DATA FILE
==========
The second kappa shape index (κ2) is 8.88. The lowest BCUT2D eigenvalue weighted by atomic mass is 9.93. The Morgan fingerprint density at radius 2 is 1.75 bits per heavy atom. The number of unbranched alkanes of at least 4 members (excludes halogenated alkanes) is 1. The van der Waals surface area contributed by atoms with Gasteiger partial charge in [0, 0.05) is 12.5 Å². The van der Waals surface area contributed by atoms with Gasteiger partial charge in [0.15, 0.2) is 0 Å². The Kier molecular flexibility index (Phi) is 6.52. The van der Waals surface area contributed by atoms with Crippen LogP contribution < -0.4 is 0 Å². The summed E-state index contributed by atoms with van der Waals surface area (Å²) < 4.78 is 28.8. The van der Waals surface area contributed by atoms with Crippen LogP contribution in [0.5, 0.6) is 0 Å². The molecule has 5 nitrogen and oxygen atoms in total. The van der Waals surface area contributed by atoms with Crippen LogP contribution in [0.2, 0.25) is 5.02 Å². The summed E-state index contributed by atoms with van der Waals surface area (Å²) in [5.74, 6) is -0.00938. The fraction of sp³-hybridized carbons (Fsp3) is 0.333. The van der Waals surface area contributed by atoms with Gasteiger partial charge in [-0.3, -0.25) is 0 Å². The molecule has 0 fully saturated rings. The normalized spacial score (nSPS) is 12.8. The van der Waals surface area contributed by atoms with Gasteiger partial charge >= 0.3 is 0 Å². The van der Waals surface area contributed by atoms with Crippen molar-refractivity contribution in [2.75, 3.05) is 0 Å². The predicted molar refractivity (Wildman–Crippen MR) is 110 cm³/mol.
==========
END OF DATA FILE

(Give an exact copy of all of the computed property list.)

The second kappa shape index (κ2) is 8.88. The lowest BCUT2D eigenvalue weighted by atomic mass is 9.93. The Morgan fingerprint density at radius 2 is 1.75 bits per heavy atom. The number of unbranched alkanes of at least 4 members (excludes halogenated alkanes) is 1. The van der Waals surface area contributed by atoms with Gasteiger partial charge in [0, 0.05) is 12.5 Å². The van der Waals surface area contributed by atoms with Gasteiger partial charge in [0.15, 0.2) is 0 Å². The Kier molecular flexibility index (Phi) is 6.52. The van der Waals surface area contributed by atoms with Crippen LogP contribution < -0.4 is 0 Å². The summed E-state index contributed by atoms with van der Waals surface area (Å²) < 4.78 is 28.8. The van der Waals surface area contributed by atoms with Crippen LogP contribution in [0.5, 0.6) is 0 Å². The molecule has 5 nitrogen and oxygen atoms in total. The van der Waals surface area contributed by atoms with Crippen LogP contribution in [0.2, 0.25) is 5.02 Å². The summed E-state index contributed by atoms with van der Waals surface area (Å²) in [5.74, 6) is -0.00938. The fraction of sp³-hybridized carbons (Fsp3) is 0.333. The van der Waals surface area contributed by atoms with Gasteiger partial charge in [-0.3, -0.25) is 0 Å². The molecule has 0 fully saturated rings. The normalized spacial score (nSPS) is 12.8. The van der Waals surface area contributed by atoms with Gasteiger partial charge >= 0.3 is 0 Å². The van der Waals surface area contributed by atoms with Crippen molar-refractivity contribution in [2.75, 3.05) is 0 Å². The predicted molar refractivity (Wildman–Crippen MR) is 110 cm³/mol.